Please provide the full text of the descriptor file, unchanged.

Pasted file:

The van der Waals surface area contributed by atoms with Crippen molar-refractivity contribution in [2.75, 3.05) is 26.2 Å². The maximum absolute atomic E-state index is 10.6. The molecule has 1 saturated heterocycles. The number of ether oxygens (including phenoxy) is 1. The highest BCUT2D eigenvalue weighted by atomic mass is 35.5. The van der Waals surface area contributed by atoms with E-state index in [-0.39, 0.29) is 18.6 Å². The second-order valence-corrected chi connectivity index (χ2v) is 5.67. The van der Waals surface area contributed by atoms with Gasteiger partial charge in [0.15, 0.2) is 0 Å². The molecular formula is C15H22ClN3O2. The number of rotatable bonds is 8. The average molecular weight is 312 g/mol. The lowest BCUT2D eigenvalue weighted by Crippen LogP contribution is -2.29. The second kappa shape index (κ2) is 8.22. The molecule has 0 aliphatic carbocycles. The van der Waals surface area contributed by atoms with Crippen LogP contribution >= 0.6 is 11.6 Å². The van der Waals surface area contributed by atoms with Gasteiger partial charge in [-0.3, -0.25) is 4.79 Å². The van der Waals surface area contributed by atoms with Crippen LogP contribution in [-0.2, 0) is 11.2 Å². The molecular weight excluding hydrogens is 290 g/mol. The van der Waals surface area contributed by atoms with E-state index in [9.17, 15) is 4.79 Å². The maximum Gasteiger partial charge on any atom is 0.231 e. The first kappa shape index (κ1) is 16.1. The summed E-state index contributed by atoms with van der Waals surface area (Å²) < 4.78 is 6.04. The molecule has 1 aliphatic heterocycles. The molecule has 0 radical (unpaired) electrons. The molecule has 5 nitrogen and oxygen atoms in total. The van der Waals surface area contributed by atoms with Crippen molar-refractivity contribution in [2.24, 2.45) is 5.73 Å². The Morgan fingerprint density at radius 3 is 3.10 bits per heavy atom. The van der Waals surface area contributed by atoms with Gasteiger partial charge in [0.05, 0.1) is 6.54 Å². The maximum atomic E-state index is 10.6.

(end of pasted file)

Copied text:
The van der Waals surface area contributed by atoms with Crippen molar-refractivity contribution in [2.75, 3.05) is 26.2 Å². The maximum absolute atomic E-state index is 10.6. The molecule has 1 saturated heterocycles. The number of ether oxygens (including phenoxy) is 1. The highest BCUT2D eigenvalue weighted by atomic mass is 35.5. The van der Waals surface area contributed by atoms with E-state index in [-0.39, 0.29) is 18.6 Å². The second-order valence-corrected chi connectivity index (χ2v) is 5.67. The van der Waals surface area contributed by atoms with Gasteiger partial charge in [0.15, 0.2) is 0 Å². The molecular formula is C15H22ClN3O2. The number of rotatable bonds is 8. The average molecular weight is 312 g/mol. The lowest BCUT2D eigenvalue weighted by Crippen LogP contribution is -2.29. The second kappa shape index (κ2) is 8.22. The molecule has 0 aliphatic carbocycles. The van der Waals surface area contributed by atoms with Crippen LogP contribution >= 0.6 is 11.6 Å². The van der Waals surface area contributed by atoms with Gasteiger partial charge in [-0.3, -0.25) is 4.79 Å². The van der Waals surface area contributed by atoms with Crippen LogP contribution in [-0.2, 0) is 11.2 Å². The molecular weight excluding hydrogens is 290 g/mol. The van der Waals surface area contributed by atoms with E-state index in [9.17, 15) is 4.79 Å². The maximum Gasteiger partial charge on any atom is 0.231 e. The first kappa shape index (κ1) is 16.1. The summed E-state index contributed by atoms with van der Waals surface area (Å²) < 4.78 is 6.04. The molecule has 1 aliphatic heterocycles. The molecule has 0 radical (unpaired) electrons. The molecule has 5 nitrogen and oxygen atoms in total. The van der Waals surface area contributed by atoms with Crippen molar-refractivity contribution in [2.24, 2.45) is 5.73 Å². The Morgan fingerprint density at radius 3 is 3.10 bits per heavy atom. The van der Waals surface area contributed by atoms with Gasteiger partial charge in [0.05, 0.1) is 6.54 Å². The maximum atomic E-state index is 10.6.